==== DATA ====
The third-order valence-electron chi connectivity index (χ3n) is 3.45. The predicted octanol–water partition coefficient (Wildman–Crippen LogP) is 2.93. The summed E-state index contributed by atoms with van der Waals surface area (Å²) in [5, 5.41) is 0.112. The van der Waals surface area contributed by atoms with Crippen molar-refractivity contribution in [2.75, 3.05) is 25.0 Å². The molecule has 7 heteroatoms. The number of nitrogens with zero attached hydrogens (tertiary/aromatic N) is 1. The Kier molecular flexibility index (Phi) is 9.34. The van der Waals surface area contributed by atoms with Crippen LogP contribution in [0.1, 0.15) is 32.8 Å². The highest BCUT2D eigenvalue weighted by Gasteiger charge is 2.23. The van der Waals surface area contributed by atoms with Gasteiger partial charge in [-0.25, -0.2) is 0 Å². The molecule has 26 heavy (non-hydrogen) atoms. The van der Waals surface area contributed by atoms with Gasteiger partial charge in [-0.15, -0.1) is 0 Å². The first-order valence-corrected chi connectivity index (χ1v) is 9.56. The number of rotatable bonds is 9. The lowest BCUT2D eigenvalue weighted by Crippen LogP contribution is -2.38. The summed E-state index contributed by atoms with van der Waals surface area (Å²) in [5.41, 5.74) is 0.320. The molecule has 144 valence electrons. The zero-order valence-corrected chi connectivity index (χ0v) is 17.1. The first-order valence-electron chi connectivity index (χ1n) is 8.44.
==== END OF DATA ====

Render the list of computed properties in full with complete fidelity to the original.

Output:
The third-order valence-electron chi connectivity index (χ3n) is 3.45. The predicted octanol–water partition coefficient (Wildman–Crippen LogP) is 2.93. The summed E-state index contributed by atoms with van der Waals surface area (Å²) in [5, 5.41) is 0.112. The van der Waals surface area contributed by atoms with Crippen molar-refractivity contribution in [2.75, 3.05) is 25.0 Å². The molecule has 7 heteroatoms. The number of nitrogens with zero attached hydrogens (tertiary/aromatic N) is 1. The Kier molecular flexibility index (Phi) is 9.34. The van der Waals surface area contributed by atoms with Crippen LogP contribution in [0.1, 0.15) is 32.8 Å². The highest BCUT2D eigenvalue weighted by Gasteiger charge is 2.23. The van der Waals surface area contributed by atoms with Gasteiger partial charge in [-0.25, -0.2) is 0 Å². The molecule has 26 heavy (non-hydrogen) atoms. The van der Waals surface area contributed by atoms with Gasteiger partial charge in [-0.15, -0.1) is 0 Å². The first-order valence-corrected chi connectivity index (χ1v) is 9.56. The number of rotatable bonds is 9. The lowest BCUT2D eigenvalue weighted by Crippen LogP contribution is -2.38. The summed E-state index contributed by atoms with van der Waals surface area (Å²) in [5.41, 5.74) is 0.320. The molecule has 144 valence electrons. The zero-order valence-corrected chi connectivity index (χ0v) is 17.1. The first-order valence-electron chi connectivity index (χ1n) is 8.44.